Often in UX — especially at the start of something new — you will need to get information from real people. So, today we will learn:
How to Ask People Questions
(New to the UX Crash Course? Start here.)
3 basic types of questions:
Open Questions — “How would you describe me?” — This allows for a wide range of answers, and works well when you want all the feedback you can get.
Leading Questions — “What are my sexiest features?” — This narrows the answers to a certain type. My example assumes that I have some sexy qualities, which might not be true! Be careful: this type of question also excludes answers you might want to know!
Closed/Direct Questions — “Which is sexier, my elbows or my knees?” — This type of question offers a choice. Yes or no. This or that. But remember: if the options are stupid, the results will be stupid.
Some examples of subjective research:
Interviews — Get somebody and ask them a set of questions, one-by-one.
Observation — Give people tasks or instructions and watch them use your design, without help. Afterward, you can ask them questions.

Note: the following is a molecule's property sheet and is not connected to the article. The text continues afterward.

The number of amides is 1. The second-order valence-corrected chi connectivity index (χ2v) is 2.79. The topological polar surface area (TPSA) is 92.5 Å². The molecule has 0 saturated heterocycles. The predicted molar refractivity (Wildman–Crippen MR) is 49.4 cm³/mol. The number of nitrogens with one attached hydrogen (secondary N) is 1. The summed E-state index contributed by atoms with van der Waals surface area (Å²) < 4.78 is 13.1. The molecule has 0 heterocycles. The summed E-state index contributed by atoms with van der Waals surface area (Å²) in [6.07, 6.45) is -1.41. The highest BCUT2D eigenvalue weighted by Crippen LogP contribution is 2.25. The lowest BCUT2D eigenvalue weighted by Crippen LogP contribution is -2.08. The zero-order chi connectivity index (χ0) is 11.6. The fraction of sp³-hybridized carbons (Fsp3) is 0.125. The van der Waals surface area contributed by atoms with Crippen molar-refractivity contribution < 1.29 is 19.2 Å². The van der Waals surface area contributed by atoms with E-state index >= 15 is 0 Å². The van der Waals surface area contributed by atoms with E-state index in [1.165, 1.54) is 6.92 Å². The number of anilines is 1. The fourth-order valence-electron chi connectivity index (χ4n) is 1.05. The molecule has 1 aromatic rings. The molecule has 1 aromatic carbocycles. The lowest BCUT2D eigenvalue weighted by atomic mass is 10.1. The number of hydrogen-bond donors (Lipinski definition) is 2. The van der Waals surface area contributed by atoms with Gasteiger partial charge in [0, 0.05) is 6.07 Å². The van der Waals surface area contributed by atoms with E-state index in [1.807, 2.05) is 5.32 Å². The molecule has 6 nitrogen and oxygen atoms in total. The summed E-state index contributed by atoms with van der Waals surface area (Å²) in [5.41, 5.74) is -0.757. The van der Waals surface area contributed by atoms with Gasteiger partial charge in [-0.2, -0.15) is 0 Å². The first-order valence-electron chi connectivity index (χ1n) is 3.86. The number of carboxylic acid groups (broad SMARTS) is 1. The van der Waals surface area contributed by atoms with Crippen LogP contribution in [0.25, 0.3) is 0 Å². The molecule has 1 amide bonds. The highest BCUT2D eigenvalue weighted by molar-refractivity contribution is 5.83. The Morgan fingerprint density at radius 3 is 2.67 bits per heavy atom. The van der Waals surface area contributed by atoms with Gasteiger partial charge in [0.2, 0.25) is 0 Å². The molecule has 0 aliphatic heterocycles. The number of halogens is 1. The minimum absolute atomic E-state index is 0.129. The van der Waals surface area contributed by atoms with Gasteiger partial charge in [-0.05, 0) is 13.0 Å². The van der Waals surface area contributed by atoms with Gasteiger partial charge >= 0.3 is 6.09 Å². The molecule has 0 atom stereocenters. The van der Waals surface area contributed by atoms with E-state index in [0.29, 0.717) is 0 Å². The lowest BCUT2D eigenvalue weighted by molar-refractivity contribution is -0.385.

Focus Groups — Get a bunch of people in a room together and ask them to discuss your questions.Note: Confident people often persuade others in the group, and a few random people are an unreliable example of anything, which is why I would rather set myself on fire than do a focus group in real life.
Surveys — A form, which people answer on paper or online. These can genuinely feel anonymous, which is useful.
Card-Sorting — Each person gets a set of ideas or categories (on cards or post-its), which they sort into groups that make sense. After many people have done this it gives you an idea of how your menu should look. ProTip: don’t use your colleagues for this. Use normal users.
Google — It’s amazing how many useful opinions you can find online, for free, right now.
Ask the same questions, the same way, to everyone.
Avoid interpreting questions or suggesting answers.
People might lie to avoid embarrassment or if it seems like you prefer a particular answer.
Take notes or record the interview. Do not rely on your memory, ever.
Don’t eat yellow snow.
Tomorrow we will learn how to use your research to create user profiles…